3 Startup Lessons from ‘The Wolf of Wall Street'

The much debated ‘The Wolf of Wall Street’ based on the memoirs of real life stock market fraudster Jordan Belfort opened to packed screens and divided audiences when it released. A story of our times, a cautionary tale or a merry fable – whatever your take on it is, this film cannot be ignored. Putting aside the much talked about sex, drugs and more sex, there are a few lessons in it for start-ups:

1. Build a great team

Belfort, portrayed by DiCaprio starts his New York investment-banking firm Stratton Oakmont in a spare closet at a used car salesroom. The first thing he does is get together a team of talented sales people, who although might not be familiar with the stock markets, had the key skills required to learn the rest on the job. This is one of the most difficult yet crucial parts of starting and running a business. It is important you realise your strengths and focus on those, while you delegate other responsibilities to skilled individuals. By trying to do everything yourself, it is easy to lose sight of the important things that only you can do to grow the business.

I know you’re thinking how do I get good people to join my team when I haven’t got any money to pay them properly – well, in the scene where Belfort brings his new recruits out for dinner to pitch them the idea, you see how he passionately sells them the vision of what Stratton Oakmont could become one day. By inspiring them to feel like a stakeholder in the business, Belfort manages to get them to buy in to his vision.

2. How to sell

When Belfort walks into a little office with unenthused sales people trying to flog off penny stocks, it’s his sales technique that gets him the high sales and gets him noticed. DiCaprio gives a career best performance as a confident and persuasive Belfort who has a knack for connecting with people. For anyone who has done telesales, you know it is a task that takes a lot of calls but often you get sales people who reel off the same pitch while losing every bit of emotion each time they deliver it. If it’s monotonous for you then just imagine how it must sound to the person listening to you.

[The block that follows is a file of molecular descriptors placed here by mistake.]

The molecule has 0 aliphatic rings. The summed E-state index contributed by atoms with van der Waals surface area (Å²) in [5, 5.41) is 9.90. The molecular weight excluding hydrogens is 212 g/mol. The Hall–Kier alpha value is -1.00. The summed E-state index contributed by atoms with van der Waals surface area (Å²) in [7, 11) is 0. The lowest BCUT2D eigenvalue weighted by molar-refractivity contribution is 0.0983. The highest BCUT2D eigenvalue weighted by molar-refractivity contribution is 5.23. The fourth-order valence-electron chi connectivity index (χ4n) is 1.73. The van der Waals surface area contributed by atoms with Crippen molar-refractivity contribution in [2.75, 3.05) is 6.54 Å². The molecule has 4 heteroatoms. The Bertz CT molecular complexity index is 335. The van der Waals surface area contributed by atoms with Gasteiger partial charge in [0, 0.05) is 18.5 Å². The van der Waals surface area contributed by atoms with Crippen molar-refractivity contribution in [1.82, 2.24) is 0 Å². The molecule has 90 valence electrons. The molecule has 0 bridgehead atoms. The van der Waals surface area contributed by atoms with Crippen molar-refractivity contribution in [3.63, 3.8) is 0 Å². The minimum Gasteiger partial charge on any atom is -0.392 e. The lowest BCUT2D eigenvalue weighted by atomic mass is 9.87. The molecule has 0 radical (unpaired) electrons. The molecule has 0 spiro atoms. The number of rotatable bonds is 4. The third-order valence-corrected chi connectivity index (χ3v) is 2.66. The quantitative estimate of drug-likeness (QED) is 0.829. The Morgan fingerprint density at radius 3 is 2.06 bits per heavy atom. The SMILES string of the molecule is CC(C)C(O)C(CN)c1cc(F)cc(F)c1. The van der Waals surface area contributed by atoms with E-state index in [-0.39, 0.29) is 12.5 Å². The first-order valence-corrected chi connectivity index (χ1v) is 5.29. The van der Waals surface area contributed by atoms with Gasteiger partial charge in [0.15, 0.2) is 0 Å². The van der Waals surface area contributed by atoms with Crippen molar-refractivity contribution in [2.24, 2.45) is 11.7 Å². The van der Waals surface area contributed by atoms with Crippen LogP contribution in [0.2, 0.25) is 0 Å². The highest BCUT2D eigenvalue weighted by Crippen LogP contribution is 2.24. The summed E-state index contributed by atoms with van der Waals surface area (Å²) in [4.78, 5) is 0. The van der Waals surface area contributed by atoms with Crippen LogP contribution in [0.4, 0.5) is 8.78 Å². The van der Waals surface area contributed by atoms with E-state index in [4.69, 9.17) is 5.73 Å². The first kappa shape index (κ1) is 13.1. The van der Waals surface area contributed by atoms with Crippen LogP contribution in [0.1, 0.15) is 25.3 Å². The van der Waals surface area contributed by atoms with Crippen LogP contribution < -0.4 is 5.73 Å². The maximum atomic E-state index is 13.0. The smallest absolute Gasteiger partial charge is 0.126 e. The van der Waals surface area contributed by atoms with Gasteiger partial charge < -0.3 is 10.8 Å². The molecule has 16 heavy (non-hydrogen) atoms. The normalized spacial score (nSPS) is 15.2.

So Belfort decides to put away the bland telesales script and engage in conversation. He gets to know his potential customer and puts forward the benefits that would apply the most to them instead of going on about how great the stocks are, as the customer can’t relate to that.

You can connect with people through conversation not through a one-sided monologue whether that’s over-the-phone or face-to-face. Ask questions, give answers and have a normal conversation. But this takes a very confident sales person with a great understanding of the product, the purpose of the call and that if someone says NO it’s not personal.

3. Stand out from the noise

Do things differently. Your product is not just the end thing that someone pays for but the way your company operates, how you look after your colleagues, the relationships, the vision and how you execute it. This will become a story in itself that can be talked about. Your brand becomes bigger than just your products but gives your business a personality. Belfort gets himself noticed by the big players on Wall Street for the way he does things differently although his ways are strongly not recommended (see the film) but the idea of doing things differently and branding yourself are great attributes to disrupt a big industry with established players.

As a start up it is difficult trying to get people to hear about what you do amongst all the noise but it is possible to get great PR even within a limited budget. The key thing to think about is why people would read this – if it wasn’t about your own business would you? So be a newsworthy company for the right reasons and make every aspect of your business a reflection of your values and vision.


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